Snag » 15 Minute Makeover All Found. All Vintage. Wed, 05 Oct 2016 21:18:09 +0000 en-US hourly 1 15 Minute Makeover: A Cure for ULS (Ugly Laminate Syndrome) Wed, 05 Feb 2014 15:14:56 +0000 It happens all the time. You spy a great piece of vintage furniture in the distance at a garage sale, perhaps that perfect long dresser or dining table you’ve been hunting for, and as you run toward it like a person possessed, you slowly realize that it is plagued with ULS—ugly laminate syndrome. Every part of it is perfect, flawless, built like a tank, and then there’s that @$#%&!$ Formica top!  In another age when plastic was still a miracle, laminates were the perfect solution for making economical furniture that would look new for all eternity. Although some Formica surfaces are great (think white, bright colors or patterns), fake woodgrain usually just looks awful. This was the case when I found this great TV cart.


The top just ruins an otherwise lovely table constructed of solid walnut. Not only does it not match the real wood in any way, but it is in terrible shape. Unlike wood that can be repaired if scratched, a chip in that precious plastic skin is permanent.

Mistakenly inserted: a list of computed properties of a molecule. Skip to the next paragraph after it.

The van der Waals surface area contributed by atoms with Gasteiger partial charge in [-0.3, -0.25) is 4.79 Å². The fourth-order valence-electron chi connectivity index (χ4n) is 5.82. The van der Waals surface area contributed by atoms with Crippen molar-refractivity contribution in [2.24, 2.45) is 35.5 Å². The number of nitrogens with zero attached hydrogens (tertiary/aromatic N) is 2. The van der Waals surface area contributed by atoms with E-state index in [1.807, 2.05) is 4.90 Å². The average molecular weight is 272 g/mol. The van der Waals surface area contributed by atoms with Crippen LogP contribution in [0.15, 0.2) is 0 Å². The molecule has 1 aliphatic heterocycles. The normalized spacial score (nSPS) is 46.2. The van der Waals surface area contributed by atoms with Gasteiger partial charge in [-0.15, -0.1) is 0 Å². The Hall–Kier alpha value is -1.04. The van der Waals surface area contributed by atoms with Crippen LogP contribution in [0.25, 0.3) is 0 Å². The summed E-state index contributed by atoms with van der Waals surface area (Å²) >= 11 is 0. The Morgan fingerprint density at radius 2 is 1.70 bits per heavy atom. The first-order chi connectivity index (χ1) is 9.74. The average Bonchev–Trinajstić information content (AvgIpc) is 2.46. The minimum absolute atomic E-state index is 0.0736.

Unsightly as it was, I couldn’t just leave it there for only $4. I thought about various ways to remedy it. Paint? Eh, too much surface prep and masking. Veneer? Too expensive. Vinyl? Hmm. That could work. Since the top is inset, the edges won’t show. It may sound a little like fighting fire with fire, but a solid color vinyl is a massive upgrade from faux woodgrain. To the fabric store!

VinylGood vinyl isn’t cheap (about $22 per yard) so I looked in the remnants first. I found a high-quality black vinyl with a realistic leather texture to give it some style. It was only $5 per yard and I had a 50% off coupon. Score! A word of advice about vinyl remnants: if they’ve been folded, the creases don’t come out. You can flatten the piece out by using a warm iron on the back side of the material, but deep creases are there to stay. It’s best to check it out in the store and be sure you can get enough material for your project between any folds. Since I needed this to be a perfect rectangle, I used a rotary cutter, straight edge and a cutting mat to get it perfect.